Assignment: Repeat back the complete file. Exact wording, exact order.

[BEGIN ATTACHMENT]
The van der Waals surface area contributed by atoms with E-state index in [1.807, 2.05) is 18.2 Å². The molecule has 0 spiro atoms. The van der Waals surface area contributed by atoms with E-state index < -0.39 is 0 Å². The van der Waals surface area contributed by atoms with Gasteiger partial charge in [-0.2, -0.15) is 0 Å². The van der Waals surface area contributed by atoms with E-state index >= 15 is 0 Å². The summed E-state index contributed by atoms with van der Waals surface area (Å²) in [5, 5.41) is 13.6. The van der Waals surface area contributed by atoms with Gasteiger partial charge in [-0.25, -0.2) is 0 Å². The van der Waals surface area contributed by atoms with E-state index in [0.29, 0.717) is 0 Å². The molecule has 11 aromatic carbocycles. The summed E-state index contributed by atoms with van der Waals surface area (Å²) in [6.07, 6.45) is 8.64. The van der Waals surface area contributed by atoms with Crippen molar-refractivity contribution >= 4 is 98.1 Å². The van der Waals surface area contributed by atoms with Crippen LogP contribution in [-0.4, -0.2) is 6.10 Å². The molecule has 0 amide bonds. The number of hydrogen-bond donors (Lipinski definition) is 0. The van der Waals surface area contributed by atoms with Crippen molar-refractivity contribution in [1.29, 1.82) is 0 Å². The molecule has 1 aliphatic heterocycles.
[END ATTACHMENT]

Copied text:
The van der Waals surface area contributed by atoms with E-state index in [1.807, 2.05) is 18.2 Å². The molecule has 0 spiro atoms. The van der Waals surface area contributed by atoms with E-state index < -0.39 is 0 Å². The van der Waals surface area contributed by atoms with Gasteiger partial charge in [-0.2, -0.15) is 0 Å². The van der Waals surface area contributed by atoms with E-state index >= 15 is 0 Å². The summed E-state index contributed by atoms with van der Waals surface area (Å²) in [5, 5.41) is 13.6. The van der Waals surface area contributed by atoms with Gasteiger partial charge in [-0.25, -0.2) is 0 Å². The van der Waals surface area contributed by atoms with E-state index in [0.29, 0.717) is 0 Å². The molecule has 11 aromatic carbocycles. The summed E-state index contributed by atoms with van der Waals surface area (Å²) in [6.07, 6.45) is 8.64. The van der Waals surface area contributed by atoms with Crippen molar-refractivity contribution >= 4 is 98.1 Å². The van der Waals surface area contributed by atoms with Crippen LogP contribution in [-0.4, -0.2) is 6.10 Å². The molecule has 0 amide bonds. The number of hydrogen-bond donors (Lipinski definition) is 0. The van der Waals surface area contributed by atoms with Crippen molar-refractivity contribution in [1.29, 1.82) is 0 Å². The molecule has 1 aliphatic heterocycles.